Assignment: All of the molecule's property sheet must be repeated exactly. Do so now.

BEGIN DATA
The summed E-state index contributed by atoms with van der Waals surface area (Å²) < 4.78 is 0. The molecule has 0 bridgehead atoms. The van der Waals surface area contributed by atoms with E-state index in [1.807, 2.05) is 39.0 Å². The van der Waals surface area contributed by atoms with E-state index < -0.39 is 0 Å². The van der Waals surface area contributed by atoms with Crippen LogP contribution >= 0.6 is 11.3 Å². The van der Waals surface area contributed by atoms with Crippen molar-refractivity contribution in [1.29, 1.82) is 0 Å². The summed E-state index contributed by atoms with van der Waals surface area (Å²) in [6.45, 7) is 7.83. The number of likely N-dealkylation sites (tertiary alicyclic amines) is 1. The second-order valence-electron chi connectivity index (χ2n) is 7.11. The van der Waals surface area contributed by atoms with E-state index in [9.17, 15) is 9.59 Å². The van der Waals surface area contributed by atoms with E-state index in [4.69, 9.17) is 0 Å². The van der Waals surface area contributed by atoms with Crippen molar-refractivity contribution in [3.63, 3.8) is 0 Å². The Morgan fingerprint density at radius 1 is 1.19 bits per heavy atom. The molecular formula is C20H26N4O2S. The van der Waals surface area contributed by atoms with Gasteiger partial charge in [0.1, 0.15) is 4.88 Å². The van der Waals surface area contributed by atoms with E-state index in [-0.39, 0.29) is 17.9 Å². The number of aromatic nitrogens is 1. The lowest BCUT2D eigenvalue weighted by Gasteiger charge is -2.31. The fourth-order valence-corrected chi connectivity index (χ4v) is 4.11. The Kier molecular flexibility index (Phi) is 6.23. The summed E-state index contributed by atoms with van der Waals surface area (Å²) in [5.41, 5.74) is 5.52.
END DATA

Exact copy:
The summed E-state index contributed by atoms with van der Waals surface area (Å²) < 4.78 is 0. The molecule has 0 bridgehead atoms. The van der Waals surface area contributed by atoms with E-state index in [1.807, 2.05) is 39.0 Å². The van der Waals surface area contributed by atoms with E-state index < -0.39 is 0 Å². The van der Waals surface area contributed by atoms with Crippen LogP contribution >= 0.6 is 11.3 Å². The van der Waals surface area contributed by atoms with Crippen molar-refractivity contribution in [1.29, 1.82) is 0 Å². The summed E-state index contributed by atoms with van der Waals surface area (Å²) in [6.45, 7) is 7.83. The number of likely N-dealkylation sites (tertiary alicyclic amines) is 1. The second-order valence-electron chi connectivity index (χ2n) is 7.11. The van der Waals surface area contributed by atoms with E-state index in [9.17, 15) is 9.59 Å². The van der Waals surface area contributed by atoms with E-state index in [4.69, 9.17) is 0 Å². The van der Waals surface area contributed by atoms with Crippen molar-refractivity contribution in [3.63, 3.8) is 0 Å². The Morgan fingerprint density at radius 1 is 1.19 bits per heavy atom. The molecular formula is C20H26N4O2S. The van der Waals surface area contributed by atoms with Gasteiger partial charge in [0.1, 0.15) is 4.88 Å². The van der Waals surface area contributed by atoms with E-state index in [-0.39, 0.29) is 17.9 Å². The number of aromatic nitrogens is 1. The lowest BCUT2D eigenvalue weighted by Gasteiger charge is -2.31. The fourth-order valence-corrected chi connectivity index (χ4v) is 4.11. The Kier molecular flexibility index (Phi) is 6.23. The summed E-state index contributed by atoms with van der Waals surface area (Å²) in [5.41, 5.74) is 5.52.